College isn’t only about grades and class work. The key to being happy, I realized, is knowing when to separate your work time with your play time. That spring day called for me to just enjoy my community and my friends.
It’s true what they say — "there’s a first time for everything." I had never been to a concert at Conn, but that was about to change. My friend Squadra had invited me to come see the X-Ambassadors perform. This student-organized show was unique: It took place off campus, in downtown New London.
On the night of the concert, I faced the typical problem most people have: What am I supposed to wear? While on my way to the bathroom to wash some dishes, I ran into another friend of mine, Christine. She looked all dolled up and so I asked her if she could help me coordinate an outfit. She enthusiastically agreed. After the advice she had given me, we finally came up with a fun outfit appropriate for an alternative rock band concert.
I met up with Squadra, who of course looked amazing as well. We knew a fun night ahead was waiting for us.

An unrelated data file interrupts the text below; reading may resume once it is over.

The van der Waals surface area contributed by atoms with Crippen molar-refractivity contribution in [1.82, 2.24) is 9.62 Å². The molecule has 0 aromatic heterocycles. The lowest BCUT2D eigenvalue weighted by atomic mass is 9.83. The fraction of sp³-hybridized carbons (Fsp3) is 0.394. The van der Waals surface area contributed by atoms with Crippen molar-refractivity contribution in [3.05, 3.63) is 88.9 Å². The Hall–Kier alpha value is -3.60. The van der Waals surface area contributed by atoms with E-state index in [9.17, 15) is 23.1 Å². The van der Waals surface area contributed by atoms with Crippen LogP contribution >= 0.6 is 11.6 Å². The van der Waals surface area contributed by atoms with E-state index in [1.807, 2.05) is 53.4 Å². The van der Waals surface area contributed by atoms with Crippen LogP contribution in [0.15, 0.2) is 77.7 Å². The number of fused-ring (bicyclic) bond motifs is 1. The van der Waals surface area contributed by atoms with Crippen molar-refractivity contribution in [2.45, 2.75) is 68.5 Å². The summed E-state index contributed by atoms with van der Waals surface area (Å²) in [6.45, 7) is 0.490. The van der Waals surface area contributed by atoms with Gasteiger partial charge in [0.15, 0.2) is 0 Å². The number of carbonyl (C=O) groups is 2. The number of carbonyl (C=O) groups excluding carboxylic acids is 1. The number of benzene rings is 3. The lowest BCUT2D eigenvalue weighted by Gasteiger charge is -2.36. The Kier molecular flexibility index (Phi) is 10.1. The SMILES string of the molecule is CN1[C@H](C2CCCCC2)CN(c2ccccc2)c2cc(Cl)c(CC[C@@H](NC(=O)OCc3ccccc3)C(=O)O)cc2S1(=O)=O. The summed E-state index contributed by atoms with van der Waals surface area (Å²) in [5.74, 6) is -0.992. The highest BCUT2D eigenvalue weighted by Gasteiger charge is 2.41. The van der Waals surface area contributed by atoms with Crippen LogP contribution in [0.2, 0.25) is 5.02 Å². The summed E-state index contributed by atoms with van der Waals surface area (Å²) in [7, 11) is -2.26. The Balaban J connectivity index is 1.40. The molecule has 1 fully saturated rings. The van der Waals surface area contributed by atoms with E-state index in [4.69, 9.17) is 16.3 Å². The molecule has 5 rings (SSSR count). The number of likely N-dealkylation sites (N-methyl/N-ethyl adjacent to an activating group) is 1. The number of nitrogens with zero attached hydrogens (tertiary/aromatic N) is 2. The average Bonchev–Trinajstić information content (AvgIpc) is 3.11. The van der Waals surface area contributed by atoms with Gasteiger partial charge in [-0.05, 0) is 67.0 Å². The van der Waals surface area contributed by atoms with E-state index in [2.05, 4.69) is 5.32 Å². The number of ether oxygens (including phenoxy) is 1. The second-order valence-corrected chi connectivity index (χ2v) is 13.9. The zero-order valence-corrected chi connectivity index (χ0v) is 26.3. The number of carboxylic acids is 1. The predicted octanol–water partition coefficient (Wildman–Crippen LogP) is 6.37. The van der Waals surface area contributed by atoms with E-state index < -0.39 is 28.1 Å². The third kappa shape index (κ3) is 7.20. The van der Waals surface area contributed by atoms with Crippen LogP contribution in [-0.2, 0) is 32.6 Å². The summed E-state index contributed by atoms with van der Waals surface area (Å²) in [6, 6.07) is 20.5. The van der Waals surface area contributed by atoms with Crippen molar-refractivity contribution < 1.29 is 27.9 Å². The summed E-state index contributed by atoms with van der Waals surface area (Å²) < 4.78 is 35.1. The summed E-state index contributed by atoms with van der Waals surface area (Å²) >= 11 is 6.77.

One of the amazing things about student-run events is that they think of everything, including affordable transportation. When I bought my ticket for the concert, I also bought a bus ticket so I wouldn’t have to pay for a taxi. As Sqaudra and I waited in front of Cro, our student center, a huge yellow school bus pulled up in front. I laughed because I don’t remember how long it had been since I rode a yellow school bus. Even though I’m a college student now, I have to remind myself it wasn’t that long ago I was just a kid. Conn students filled the bus and the atmosphere exuded positivity and carefreeness. On the way to the concert, we collectively started singing Miley Cyrus’ "Party in the USA." Giggles, laughter, smiles and, of course, a bit of embarrassment appeared for all.